forest, awakened in those who thought of it
the attentiveness usually engendered by un-
derstatement and reserve.

The scene before the reddlemans eyes
was a gradual series of ascents from the level
of the road backward into the heart of the
heath. It embraced hillocks, pits, ridges,
acclivities, one behind the other, till all was
finished by a high hill cutting against the still
light sky. The traveller's eye hovered about
these things for a time, and finally settled
upon one noteworthy object up there. It



THE THREE WOMEN. 23

was a barrow. This bossy projection of
earth above its natural level occupied the
loftiest ground of the loneliest height that the
heath contained. Although from the vale it
appeared but as a wart on an Atlantean brow,
its actual bulk was great. It formed the pole
and axis of this heathery world.

As the resting man looked at the barrow
he became aware that its summit, hitherto
the highest object in the whole pros-
pect round, was surmounted by something
higher. What the barrow was to the hill
supporting it the object was to the barrow.
It rose from the semi-globular mound like a
spike from a helmet. The first instinct of an
imaginative stranger might have been to sup-
pose it the person of one of the Celts who
built the barrow, so far had all of modern
date withdrawn from the scene. It seemed
a sort of last man among them, musing for
a moment before dropping into eternal night
with the rest of his race.

There the form stood, motionless as the



24 THE RETURN OF THE NATIVE.

hill beneath. Above the plain rose the hill,
above the hill rose the barrow, above the
barrow rose the figure. Above the figure
was nothing that could be mapped elsewhere
than on a celestial globe.

Such a perfect, delicate, and necessary
finish did the figure give to the dark pile of
hills that it seemed to be the only obvious
justification of their outline. Without it,
there was the dome without the lantern ;
with It, the architectural demands of the
mass were satisfied. The scene was
strangely homogeneous. The vale, the
upland, the barrow, and the figure above
it, all of these amounted only to unity.
Looking at this or that member of the
group was not observing a complete thing,
but a fraction of a thing.

The form was so much like an organic
part of the entire motionless structure that
to see it move would have impressed the
mind as a strange phenomenon. Immobility
being the chief characteristic of that whole



THE THREE WOMEN. 25

which the person formed portion of, the dis-
continuance of ImmoblHty In any quarter
suggested confusion.

Yet that is what happened. The figure
perceptibly gave up Its fixity, shifted a step
or two, and turned round. As If alarmed,
it descended on the right side of the barrow,
with the glide of a water-drop down a bud,
and then vanished. The movement had
been sufficient to show more clearly the
characteristics of the figure ; It was a wo-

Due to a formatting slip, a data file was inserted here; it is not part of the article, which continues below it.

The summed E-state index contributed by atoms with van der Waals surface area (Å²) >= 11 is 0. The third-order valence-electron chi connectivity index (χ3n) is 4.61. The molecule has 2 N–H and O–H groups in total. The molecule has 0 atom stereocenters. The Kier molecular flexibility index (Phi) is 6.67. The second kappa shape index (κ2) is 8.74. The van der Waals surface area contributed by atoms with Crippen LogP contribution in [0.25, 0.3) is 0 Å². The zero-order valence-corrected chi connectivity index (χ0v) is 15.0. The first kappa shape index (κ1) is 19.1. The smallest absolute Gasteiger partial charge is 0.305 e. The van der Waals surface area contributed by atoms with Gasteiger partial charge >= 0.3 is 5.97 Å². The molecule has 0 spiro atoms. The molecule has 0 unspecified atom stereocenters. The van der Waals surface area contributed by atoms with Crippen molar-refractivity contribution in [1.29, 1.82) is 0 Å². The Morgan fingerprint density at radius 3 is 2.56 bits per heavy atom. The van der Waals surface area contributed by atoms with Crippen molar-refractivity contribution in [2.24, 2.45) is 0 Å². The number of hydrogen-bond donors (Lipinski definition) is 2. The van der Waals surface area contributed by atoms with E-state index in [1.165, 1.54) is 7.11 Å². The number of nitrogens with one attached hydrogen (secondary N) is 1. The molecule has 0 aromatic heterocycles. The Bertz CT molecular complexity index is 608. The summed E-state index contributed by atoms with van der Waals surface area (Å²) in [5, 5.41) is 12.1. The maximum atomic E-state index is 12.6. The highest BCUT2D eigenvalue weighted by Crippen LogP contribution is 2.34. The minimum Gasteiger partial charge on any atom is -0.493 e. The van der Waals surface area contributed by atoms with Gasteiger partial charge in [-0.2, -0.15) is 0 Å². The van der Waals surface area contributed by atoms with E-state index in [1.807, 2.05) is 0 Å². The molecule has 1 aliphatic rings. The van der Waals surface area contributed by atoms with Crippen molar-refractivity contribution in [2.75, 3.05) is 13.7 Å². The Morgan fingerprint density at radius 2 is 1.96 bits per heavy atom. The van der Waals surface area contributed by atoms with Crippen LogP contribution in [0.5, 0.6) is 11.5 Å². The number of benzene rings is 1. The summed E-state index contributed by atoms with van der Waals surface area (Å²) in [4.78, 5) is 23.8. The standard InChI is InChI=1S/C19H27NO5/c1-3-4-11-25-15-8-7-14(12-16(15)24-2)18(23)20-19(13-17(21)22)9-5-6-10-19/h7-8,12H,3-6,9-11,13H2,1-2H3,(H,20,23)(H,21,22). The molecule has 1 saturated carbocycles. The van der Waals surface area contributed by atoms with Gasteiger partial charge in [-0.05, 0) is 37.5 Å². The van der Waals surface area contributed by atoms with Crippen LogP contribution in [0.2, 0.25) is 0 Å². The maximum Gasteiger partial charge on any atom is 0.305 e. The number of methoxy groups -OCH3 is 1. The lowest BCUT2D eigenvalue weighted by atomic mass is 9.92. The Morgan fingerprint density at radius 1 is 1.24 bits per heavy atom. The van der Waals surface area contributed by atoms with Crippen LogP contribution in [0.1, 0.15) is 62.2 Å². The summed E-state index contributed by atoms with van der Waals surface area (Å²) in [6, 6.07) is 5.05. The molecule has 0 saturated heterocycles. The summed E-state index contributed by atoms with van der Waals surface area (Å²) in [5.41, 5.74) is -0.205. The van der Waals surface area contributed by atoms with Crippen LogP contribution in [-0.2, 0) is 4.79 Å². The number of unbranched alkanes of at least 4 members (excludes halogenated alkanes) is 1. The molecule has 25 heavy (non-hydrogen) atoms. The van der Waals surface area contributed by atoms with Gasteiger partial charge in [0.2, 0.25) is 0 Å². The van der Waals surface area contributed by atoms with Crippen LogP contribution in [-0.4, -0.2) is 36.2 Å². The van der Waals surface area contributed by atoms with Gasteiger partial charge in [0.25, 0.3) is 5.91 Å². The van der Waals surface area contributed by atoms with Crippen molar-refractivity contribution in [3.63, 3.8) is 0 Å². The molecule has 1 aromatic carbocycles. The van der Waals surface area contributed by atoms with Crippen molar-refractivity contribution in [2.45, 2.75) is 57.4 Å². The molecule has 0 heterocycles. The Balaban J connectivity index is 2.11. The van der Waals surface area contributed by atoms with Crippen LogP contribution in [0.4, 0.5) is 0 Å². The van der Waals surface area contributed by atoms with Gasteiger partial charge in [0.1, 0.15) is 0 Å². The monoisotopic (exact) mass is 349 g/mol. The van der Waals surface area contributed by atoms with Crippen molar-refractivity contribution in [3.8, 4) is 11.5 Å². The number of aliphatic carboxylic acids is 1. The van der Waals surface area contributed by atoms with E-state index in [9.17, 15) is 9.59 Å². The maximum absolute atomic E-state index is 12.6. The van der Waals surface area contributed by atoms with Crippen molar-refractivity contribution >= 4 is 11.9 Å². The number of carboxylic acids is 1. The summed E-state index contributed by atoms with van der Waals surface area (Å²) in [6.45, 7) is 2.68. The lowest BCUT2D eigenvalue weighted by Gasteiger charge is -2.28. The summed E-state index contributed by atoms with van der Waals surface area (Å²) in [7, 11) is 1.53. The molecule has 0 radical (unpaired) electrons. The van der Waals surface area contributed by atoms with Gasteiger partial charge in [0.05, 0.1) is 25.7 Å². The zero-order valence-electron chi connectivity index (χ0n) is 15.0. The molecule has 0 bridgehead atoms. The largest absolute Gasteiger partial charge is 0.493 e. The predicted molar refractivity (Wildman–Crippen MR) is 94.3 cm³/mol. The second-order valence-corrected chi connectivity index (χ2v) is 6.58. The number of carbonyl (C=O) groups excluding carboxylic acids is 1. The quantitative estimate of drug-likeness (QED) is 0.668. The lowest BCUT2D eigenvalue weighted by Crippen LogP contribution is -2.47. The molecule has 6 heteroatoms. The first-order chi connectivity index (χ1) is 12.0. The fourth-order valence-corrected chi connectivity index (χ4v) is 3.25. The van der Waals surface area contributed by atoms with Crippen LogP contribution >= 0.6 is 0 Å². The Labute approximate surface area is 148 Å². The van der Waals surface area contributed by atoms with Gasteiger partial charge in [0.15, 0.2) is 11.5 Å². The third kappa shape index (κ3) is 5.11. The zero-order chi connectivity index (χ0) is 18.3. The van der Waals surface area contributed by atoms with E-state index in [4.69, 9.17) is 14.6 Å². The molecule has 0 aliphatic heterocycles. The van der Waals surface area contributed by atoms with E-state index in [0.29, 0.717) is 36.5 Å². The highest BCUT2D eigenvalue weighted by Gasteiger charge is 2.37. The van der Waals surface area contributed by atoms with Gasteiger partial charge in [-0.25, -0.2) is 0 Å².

man's.

The reason of her sudden displacement
now appeared. With her dropping out of
sight on the right side a new-comer, bear-
ing a burden, protruded Into the sky on
the left side, ascended the tumulus, and de-
posited the burden on the top. A second
followed, then a third, a fourth, a fifth, and
ultimately the whole barrow was peopled
with burdened figures.

The only intelligible meaning In this
sky-backed pantomime of silhouettes was



26 THE RETURN OF THE NATIVE.

that the woman had no relation to the
party which had taken her place, was sedu-
lously avoiding these, and had come thither
for another object than theirs. The imagi-
nation of the observer clung by preference
to that vanished, solitary figure, as to some-
thing more interesting, more important, more
likely to have a history worth knowing than
these new-comers, and unconsciously re-
garded them as intruders. But they re-
mained, and established themselves ; and
the lonely person who hitherto had been
queen of the solitude did not at present
seem likely to return.



27



CHAPTER III.

THE CUSTOM OF THE COUNTRY.

Had a looker-on been posted in the imme-
diate vicinity of the barrow he would have
learned that these persons were boys and
men of the neighbouring hamlets. Each, as
he ascended the barrow, had been heavily
laden with furze-faggots, carried upon the
shoulder by means of a long stake sharp-
ened at each end for impaling them easily
— two in front and two behind. They came
from a part of the heath a quarter of a
mile to the rear, where furze almost exclu-
sively prevailed as a product.

Every individual was so involved in
furze by his method of carrying the faggots
that he appeared like a bush on legs till he
had thrown them down. The party had



2 8 THE RETURN OF THE NATIVE.

marched in trail, like a travelling flock of
sheep; that is to say, the strongest first,
the weak and vounor behind.